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A Light in the Forest: After Sandy

Written by The Two River Times. Posted in Letters & Commentary

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A Light in the Forest:  After Sandy

Published on November 16, 2012 with 1 Comment

By Patricia Dumas

If you woke up on Wednesday, Oct. 31, thinking it would be another beautiful suburban Halloween day with the bright autumn sun shining and the kids all dressed up barking for candy along serene streets, you may have well been on another planet.

I woke up with the dog curled up next to me, my beret on my head, and the house as cold as a witch’s heart. The awful smell of extinguished candles lingered in the air, and the fireplace was black with soot and burnt logs. My cat, whose instincts are beyond compare, was smart enough to stay in the house all night and sleep – nary a complaint out of him. The two little parrots in their cage were fluffed up and next to each other trying to keep warm, waiting for their natural cycle of light, which never came. The yard was a big mess with tree limbs and scattered debris.

I haven’t seen a storm even comparing to Sandy since I was a kid back in September of 1960 when Hurricane Donna landed at the Jersey Shore. For some reason, back then, the lights going out was fun. School being off was more fun! Maybe life was simpler; we played Monopoly and cards. The lights always went back on the next day. Or, at least, in my youthfulness, I thought they did. What did I have to worry about?

During Sandy the “Frankenstorm,” I had been getting regular status texts along with the rest of the staff, from Mark, our general manager, Bob Sickles, the owner of Sickles Market where I am employed. On Wednesday, we were given the option to come into work if we could arrive safely. At first, I thought, “Okay, I’ll work, get warm, get a cup of coffee, mill around, talk a bit, eat a lot, and see how other people fared.”

That day turned out to be much more than getting our “due,” more than “getting” our creature comforts. How often do we go through our daily lives day to day thinking, “No one gives a hoot about me, or anybody else?” Plenty! But, what I experienced on this Halloween day was far from that.

When I arrived at Sickles, the managers were already calling all the staff members that weren’t at work to make sure they were okay. A surprising number of folks came into work that day – probably with visions of warmth and coffee in their heads just like me. As chatter rose in our workplace, we found out that most of us were fine and some were not. Some fellow staffers lost their homes.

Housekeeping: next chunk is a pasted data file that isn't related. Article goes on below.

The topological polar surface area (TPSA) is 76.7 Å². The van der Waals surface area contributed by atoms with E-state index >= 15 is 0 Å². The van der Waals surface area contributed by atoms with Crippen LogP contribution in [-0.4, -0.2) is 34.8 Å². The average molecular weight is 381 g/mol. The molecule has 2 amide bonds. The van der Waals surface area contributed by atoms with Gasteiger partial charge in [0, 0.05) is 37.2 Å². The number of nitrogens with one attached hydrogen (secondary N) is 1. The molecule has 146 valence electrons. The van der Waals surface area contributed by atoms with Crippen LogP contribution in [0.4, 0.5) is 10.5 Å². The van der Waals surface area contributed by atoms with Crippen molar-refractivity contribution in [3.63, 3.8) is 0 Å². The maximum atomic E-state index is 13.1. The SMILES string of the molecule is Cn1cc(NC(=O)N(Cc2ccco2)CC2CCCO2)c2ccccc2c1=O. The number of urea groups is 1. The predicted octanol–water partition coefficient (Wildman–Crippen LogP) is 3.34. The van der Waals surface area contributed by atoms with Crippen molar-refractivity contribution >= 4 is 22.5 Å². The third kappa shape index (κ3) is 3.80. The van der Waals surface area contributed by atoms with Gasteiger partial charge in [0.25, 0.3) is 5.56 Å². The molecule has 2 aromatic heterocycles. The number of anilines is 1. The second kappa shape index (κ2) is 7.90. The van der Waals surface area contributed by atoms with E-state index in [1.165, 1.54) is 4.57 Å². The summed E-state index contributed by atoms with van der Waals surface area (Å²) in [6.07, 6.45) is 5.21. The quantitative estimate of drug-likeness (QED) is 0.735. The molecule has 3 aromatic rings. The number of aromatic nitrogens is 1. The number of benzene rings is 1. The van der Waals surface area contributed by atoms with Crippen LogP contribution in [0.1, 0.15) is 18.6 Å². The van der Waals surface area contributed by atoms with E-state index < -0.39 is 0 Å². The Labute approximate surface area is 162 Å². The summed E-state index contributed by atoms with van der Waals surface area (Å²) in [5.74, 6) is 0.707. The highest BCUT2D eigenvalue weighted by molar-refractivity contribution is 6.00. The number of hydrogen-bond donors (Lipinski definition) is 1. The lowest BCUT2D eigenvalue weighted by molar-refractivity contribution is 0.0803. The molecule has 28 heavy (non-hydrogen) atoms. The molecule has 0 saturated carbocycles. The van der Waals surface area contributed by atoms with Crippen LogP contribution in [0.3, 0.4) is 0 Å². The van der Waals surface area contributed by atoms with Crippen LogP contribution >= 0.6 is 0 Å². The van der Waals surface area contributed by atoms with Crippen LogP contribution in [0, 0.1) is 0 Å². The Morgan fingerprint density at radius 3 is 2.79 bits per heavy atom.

As word got out through the community we were open, shoppers started trickling in, then pouring in. I became “bagger extraordinaire” at the checkout area. While painstakingly trying to pack grocery bags according to the rules: heavy stuff on the bottom, lighter stuff on the top, I failed miserably. I’m a gardener, for goodness sakes! I have big hefty, hands! But, what I heard was more important than winning the “supermarket bagger of the year” award.

I witnessed the lifeblood of a small community in times of trouble. Customers were hugging each other in the parking lot. Staff members were offering room in their homes to those who were stranded. And the embarrassed few who had “the nerve” to announce they had power back, took in laundry to do for others.

Shoppers actually thanked me for coming to work. It was now becoming more than getting a hot cup of coffee and some heat; for customers, more than the daily dinner or party planning. Customers were happy we were there and we were too. Funny how that works.

That night it felt good to go home. My husband and I even felt good stopping by the side of the road to pick up fallen logs and limbs for fireplace fuel.

I know there will be an outpouring of help and support to everyone at Sickles Market who lost a great deal during Sandy. The “haves” are more than willing and morally sound enough to rise to the occasion and help others. But, what I saw at my place of work that day was more than that. It was more than a business; more than a job. We, (customers and employees) wanted to be together – not only to get physically warm, but to find some of that long-lost moral warmth at each others’ sides. Goodness is in all of us, sometimes you just need a storm to bring that out.

 

Patricia Duman works in the garden center at Sickles Market in Little Silver and blogs about gardening and bird-watching.

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  1. Great, heart-warming story, mama!!!

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